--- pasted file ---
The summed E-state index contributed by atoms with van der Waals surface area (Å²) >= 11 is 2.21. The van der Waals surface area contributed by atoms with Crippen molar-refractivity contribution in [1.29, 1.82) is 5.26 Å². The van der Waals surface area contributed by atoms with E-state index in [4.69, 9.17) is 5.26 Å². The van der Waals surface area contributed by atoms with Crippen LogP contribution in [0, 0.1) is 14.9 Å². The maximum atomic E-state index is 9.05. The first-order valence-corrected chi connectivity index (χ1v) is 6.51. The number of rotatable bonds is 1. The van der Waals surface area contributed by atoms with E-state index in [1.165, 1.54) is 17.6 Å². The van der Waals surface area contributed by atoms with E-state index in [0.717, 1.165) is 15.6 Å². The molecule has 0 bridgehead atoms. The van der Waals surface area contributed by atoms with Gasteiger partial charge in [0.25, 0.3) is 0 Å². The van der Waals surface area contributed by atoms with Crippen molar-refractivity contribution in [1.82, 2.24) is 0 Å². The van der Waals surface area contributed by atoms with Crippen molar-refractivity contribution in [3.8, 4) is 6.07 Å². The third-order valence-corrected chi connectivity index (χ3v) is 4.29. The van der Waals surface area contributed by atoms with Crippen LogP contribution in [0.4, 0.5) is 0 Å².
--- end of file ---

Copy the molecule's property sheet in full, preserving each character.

The summed E-state index contributed by atoms with van der Waals surface area (Å²) >= 11 is 2.21. The van der Waals surface area contributed by atoms with Crippen molar-refractivity contribution in [1.29, 1.82) is 5.26 Å². The van der Waals surface area contributed by atoms with E-state index in [4.69, 9.17) is 5.26 Å². The van der Waals surface area contributed by atoms with Crippen LogP contribution in [0, 0.1) is 14.9 Å². The maximum atomic E-state index is 9.05. The first-order valence-corrected chi connectivity index (χ1v) is 6.51. The number of rotatable bonds is 1. The van der Waals surface area contributed by atoms with E-state index in [1.165, 1.54) is 17.6 Å². The van der Waals surface area contributed by atoms with E-state index in [0.717, 1.165) is 15.6 Å². The molecule has 0 bridgehead atoms. The van der Waals surface area contributed by atoms with Gasteiger partial charge in [0.25, 0.3) is 0 Å². The van der Waals surface area contributed by atoms with Crippen molar-refractivity contribution in [1.82, 2.24) is 0 Å². The van der Waals surface area contributed by atoms with Crippen molar-refractivity contribution in [3.8, 4) is 6.07 Å². The third-order valence-corrected chi connectivity index (χ3v) is 4.29. The van der Waals surface area contributed by atoms with Crippen LogP contribution in [0.4, 0.5) is 0 Å².